Housing developers used city-backed property as ‘personal bank account,’ lawsuit alleges

L.A. City Atty. Mike Feuer, shown in 2018, filed a lawsuit this week against an affordable housing developer and several other companies over the the alleged misappropriation of a city loan.
(Marcus Yam / Los Angeles Times)

Accusing a prominent affordable housing developer of using a city-financed property “as a personal bank account,” Los Angeles City Atty. Mike Feuer on Wednesday sued the company and several others, alleging they misappropriated millions of dollars of public money.

The lawsuit stems from a $2.3-million loan issued by the city in 1999 to finance the acquisition and development of Richard N. Hogan Manor, a 51-unit housing project at 5500-5528 S. Figueroa St. The money was distributed through the city’s Affordable Housing Trust Fund program, according to the lawsuit.

The city, in the filing in Los Angeles County Superior Court, accuses Figueroa Economical Housing Development Corp. and several other companies and individuals of a fraud, deceit and a breach of contract, among other complaints.


The companies, according to the lawsuit, refinanced the property without the city’s knowledge to get more money and then wrongfully conveyed the deed of trust to another company. The lawsuit alleges that they “treated Richard Hogan Manor as a personal bank account” and that the transactions were “devised to misappropriate money for other uses.”

Feuer’s office declined to comment on the filing.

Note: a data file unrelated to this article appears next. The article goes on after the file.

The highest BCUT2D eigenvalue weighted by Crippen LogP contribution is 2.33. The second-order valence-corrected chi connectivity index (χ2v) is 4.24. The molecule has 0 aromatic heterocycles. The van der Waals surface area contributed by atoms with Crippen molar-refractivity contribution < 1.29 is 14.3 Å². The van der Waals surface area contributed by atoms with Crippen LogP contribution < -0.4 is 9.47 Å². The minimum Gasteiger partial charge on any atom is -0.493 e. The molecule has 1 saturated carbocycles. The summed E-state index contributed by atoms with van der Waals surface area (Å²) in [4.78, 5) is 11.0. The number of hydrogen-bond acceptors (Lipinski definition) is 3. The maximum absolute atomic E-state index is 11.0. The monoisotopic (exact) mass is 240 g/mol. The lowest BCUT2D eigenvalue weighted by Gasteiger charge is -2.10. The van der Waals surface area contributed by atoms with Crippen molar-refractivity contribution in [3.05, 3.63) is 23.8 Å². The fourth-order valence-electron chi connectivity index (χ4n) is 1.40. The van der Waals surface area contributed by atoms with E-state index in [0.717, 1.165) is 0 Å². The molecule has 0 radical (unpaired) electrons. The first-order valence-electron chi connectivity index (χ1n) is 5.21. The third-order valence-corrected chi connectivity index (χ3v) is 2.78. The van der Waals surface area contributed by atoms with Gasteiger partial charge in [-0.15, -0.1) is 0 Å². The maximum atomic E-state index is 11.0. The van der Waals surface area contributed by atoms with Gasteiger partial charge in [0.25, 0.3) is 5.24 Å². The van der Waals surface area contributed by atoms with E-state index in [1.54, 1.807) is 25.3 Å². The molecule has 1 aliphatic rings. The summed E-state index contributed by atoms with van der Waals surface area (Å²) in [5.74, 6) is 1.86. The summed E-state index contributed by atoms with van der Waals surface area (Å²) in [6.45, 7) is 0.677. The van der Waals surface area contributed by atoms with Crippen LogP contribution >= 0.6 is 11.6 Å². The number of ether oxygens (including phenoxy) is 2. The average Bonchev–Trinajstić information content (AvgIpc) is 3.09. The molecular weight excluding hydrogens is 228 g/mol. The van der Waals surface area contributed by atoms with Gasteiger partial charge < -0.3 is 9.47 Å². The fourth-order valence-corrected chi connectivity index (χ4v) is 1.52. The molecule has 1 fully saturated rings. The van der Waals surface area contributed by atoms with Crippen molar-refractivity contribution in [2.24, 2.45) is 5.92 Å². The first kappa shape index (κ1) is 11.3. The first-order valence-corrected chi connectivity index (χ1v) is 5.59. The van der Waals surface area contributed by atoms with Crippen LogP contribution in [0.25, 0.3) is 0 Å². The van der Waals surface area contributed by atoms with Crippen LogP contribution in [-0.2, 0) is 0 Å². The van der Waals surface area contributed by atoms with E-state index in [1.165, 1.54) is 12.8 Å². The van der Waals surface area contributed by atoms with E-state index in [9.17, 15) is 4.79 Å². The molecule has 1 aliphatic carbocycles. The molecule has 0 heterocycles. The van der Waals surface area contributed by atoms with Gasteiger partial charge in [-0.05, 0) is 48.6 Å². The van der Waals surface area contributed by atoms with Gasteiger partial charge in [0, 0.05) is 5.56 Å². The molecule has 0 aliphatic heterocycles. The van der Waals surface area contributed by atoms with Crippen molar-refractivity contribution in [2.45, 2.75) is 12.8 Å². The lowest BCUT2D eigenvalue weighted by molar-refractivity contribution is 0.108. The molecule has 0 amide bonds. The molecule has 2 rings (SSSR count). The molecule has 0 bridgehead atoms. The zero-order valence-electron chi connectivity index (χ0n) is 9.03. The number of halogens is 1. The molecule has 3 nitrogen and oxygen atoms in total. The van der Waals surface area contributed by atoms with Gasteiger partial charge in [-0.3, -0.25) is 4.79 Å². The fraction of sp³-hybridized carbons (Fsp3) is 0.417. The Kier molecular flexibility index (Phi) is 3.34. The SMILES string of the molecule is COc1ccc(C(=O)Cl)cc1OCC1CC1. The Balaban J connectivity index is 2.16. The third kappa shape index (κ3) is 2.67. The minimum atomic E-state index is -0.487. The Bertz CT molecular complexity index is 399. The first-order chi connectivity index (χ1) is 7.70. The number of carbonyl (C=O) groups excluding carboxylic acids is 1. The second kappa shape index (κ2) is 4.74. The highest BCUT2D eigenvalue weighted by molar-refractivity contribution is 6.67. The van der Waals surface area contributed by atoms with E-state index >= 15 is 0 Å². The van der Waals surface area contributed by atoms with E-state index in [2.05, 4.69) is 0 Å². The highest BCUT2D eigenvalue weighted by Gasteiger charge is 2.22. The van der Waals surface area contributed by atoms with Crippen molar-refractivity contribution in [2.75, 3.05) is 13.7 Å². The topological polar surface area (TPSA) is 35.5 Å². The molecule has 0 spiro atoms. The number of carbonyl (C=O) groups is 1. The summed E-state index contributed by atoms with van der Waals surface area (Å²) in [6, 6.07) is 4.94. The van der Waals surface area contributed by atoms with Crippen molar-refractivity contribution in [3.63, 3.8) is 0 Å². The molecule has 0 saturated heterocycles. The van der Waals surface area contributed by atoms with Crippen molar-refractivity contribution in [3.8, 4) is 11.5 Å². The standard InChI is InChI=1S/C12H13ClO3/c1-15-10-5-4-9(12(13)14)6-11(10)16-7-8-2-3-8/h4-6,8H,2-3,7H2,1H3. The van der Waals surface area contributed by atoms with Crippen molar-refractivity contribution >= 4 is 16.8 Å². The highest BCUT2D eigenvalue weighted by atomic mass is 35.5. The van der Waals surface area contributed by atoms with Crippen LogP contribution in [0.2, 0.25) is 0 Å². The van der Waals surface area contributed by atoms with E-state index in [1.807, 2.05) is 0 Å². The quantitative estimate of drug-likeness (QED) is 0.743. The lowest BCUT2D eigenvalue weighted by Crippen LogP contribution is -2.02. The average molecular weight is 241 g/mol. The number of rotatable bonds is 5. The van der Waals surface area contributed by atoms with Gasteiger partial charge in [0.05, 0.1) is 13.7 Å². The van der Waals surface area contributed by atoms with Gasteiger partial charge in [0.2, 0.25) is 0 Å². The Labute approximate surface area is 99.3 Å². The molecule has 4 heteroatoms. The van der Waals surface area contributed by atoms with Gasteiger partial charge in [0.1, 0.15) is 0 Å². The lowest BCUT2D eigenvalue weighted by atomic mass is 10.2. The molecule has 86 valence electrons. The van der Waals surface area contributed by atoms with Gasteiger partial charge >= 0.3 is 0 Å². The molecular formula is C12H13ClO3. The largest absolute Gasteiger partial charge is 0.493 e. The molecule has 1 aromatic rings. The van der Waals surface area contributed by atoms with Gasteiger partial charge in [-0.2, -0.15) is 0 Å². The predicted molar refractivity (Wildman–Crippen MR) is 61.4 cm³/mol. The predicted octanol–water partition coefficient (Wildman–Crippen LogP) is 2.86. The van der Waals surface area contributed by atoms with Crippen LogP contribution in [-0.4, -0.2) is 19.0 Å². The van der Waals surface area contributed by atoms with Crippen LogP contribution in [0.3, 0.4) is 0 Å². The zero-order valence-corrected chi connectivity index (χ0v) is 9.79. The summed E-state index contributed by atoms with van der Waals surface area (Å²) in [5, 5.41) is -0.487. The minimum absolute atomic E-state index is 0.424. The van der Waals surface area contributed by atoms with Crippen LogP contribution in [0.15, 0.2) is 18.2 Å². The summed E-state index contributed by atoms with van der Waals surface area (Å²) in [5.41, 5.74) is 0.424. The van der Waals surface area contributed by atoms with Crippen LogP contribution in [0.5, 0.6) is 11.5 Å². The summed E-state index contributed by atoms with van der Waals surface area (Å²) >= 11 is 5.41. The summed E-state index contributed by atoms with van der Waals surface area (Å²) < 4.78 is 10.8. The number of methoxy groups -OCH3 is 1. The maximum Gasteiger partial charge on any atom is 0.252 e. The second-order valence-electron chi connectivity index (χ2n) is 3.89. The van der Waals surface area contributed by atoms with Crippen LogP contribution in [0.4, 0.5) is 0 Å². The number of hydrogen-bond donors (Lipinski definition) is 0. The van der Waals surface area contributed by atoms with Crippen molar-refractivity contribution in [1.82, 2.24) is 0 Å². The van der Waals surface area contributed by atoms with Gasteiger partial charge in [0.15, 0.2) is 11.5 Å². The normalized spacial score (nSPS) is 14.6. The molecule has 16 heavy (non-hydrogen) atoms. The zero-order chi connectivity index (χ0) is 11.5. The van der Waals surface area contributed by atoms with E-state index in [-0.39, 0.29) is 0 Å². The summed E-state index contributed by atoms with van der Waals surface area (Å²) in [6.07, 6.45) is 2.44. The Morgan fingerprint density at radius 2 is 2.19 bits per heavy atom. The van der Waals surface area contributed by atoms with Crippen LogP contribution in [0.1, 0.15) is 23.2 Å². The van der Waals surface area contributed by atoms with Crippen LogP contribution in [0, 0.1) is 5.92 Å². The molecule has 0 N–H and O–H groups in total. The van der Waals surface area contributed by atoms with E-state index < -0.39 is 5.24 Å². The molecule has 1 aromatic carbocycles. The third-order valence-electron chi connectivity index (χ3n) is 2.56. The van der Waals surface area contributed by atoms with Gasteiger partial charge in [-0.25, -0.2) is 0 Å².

Kendall Walker, identified in the complaint as the chief executive of Figueroa Economical, told The Times on Thursday that he was unaware of the lawsuit. He did not respond to several follow-up emails and phone calls.

Figueroa Economical is a well-known developer of subsidized housing in Los Angeles. It has secured commitments of $43 million from the Proposition HHH homeless housing bond to work on five projects to create 326 units of housing.

The lawsuit over the Hogan Manor project describes a complicated series of loans and title changes that it alleges were intended to illegally remove the city from the project.

In accordance with the terms of the 40-year loan agreement Figueroa Economical made with the city, the developer loaned money to a company named RCC Credit that, in turn, loaned it to Richard N. Hogan Manor LP, a partner of Figueroa Economical.

But then things went off track, the lawsuit alleges.

In 2017, according to the suit, Vivian Lum, an attorney with Lum Law Offices, which is a limited partner of Hogan Manor, purported to assign RCC Credit’s interest in the partnership deed of trust to another company, the Evergreen Advantage LLC.

Then in 2018, Hogan Manor secured a $7.2-million loan against the property from yet another company, PS Funding, the lawsuit alleges. The city alleges that Evergreen Advantage received $4.4 million in the proceeds from that loan, which should have been paid to the city, according to the lawsuit.

Later, Hogan Manor defaulted on the $7.2-million loan, according to the lawsuit, but the city was unaware of the refinancing effort until it received a notice of the default.

The city accuses Figueroa Economical and the other companies of breaching their duties under the city loan agreement and wrongfully assigning the partnership deed of trust without the city’s consent or notice, causing “unjust enrichment and misuse of government funds,” among other things.

It also accuses the companies of submitting a false financial report to the city. According to the lawsuit, they owe the city $4.46 million on the loan.

Lum didn’t immediately respond to a request for comment. Evergreen Advantage also did not respond to a call from The Times.